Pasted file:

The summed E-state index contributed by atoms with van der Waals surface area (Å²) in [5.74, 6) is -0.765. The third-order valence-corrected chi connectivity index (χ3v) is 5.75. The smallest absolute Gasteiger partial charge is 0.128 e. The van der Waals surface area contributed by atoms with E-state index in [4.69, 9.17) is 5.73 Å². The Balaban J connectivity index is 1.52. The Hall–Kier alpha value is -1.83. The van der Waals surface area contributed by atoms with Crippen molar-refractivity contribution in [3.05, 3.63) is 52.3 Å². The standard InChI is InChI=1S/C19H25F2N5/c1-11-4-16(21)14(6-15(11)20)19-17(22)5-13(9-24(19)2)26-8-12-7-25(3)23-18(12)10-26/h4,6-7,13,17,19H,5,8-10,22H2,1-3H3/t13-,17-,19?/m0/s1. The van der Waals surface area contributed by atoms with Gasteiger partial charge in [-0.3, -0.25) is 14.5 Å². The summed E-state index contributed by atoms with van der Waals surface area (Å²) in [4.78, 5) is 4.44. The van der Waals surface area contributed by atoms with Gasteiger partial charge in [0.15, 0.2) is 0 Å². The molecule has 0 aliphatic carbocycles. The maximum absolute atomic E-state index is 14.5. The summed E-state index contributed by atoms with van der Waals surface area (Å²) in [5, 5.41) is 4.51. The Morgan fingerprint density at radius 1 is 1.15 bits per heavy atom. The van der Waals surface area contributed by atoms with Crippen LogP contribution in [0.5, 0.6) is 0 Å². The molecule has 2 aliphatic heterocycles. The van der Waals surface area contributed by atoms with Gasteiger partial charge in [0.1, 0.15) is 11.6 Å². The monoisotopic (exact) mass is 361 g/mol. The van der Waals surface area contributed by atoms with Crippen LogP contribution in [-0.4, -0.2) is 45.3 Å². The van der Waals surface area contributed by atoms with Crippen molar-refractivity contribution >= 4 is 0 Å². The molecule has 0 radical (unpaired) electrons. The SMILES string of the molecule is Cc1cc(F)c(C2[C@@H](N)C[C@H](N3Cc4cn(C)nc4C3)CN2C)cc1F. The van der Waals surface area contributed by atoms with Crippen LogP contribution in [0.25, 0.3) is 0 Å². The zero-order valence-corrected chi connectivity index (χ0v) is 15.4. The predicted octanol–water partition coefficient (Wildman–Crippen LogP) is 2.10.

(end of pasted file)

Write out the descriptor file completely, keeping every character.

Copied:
The summed E-state index contributed by atoms with van der Waals surface area (Å²) in [5.74, 6) is -0.765. The third-order valence-corrected chi connectivity index (χ3v) is 5.75. The smallest absolute Gasteiger partial charge is 0.128 e. The van der Waals surface area contributed by atoms with E-state index in [4.69, 9.17) is 5.73 Å². The Balaban J connectivity index is 1.52. The Hall–Kier alpha value is -1.83. The van der Waals surface area contributed by atoms with Crippen molar-refractivity contribution in [3.05, 3.63) is 52.3 Å². The standard InChI is InChI=1S/C19H25F2N5/c1-11-4-16(21)14(6-15(11)20)19-17(22)5-13(9-24(19)2)26-8-12-7-25(3)23-18(12)10-26/h4,6-7,13,17,19H,5,8-10,22H2,1-3H3/t13-,17-,19?/m0/s1. The van der Waals surface area contributed by atoms with Gasteiger partial charge in [-0.3, -0.25) is 14.5 Å². The summed E-state index contributed by atoms with van der Waals surface area (Å²) in [4.78, 5) is 4.44. The van der Waals surface area contributed by atoms with Gasteiger partial charge in [0.15, 0.2) is 0 Å². The molecule has 0 aliphatic carbocycles. The maximum absolute atomic E-state index is 14.5. The summed E-state index contributed by atoms with van der Waals surface area (Å²) in [5, 5.41) is 4.51. The Morgan fingerprint density at radius 1 is 1.15 bits per heavy atom. The van der Waals surface area contributed by atoms with Crippen LogP contribution in [0.5, 0.6) is 0 Å². The molecule has 2 aliphatic heterocycles. The van der Waals surface area contributed by atoms with Gasteiger partial charge in [0.1, 0.15) is 11.6 Å². The monoisotopic (exact) mass is 361 g/mol. The van der Waals surface area contributed by atoms with Crippen LogP contribution in [-0.4, -0.2) is 45.3 Å². The van der Waals surface area contributed by atoms with Crippen molar-refractivity contribution >= 4 is 0 Å². The molecule has 0 radical (unpaired) electrons. The SMILES string of the molecule is Cc1cc(F)c(C2[C@@H](N)C[C@H](N3Cc4cn(C)nc4C3)CN2C)cc1F. The van der Waals surface area contributed by atoms with Crippen LogP contribution in [0.25, 0.3) is 0 Å². The zero-order valence-corrected chi connectivity index (χ0v) is 15.4. The predicted octanol–water partition coefficient (Wildman–Crippen LogP) is 2.10.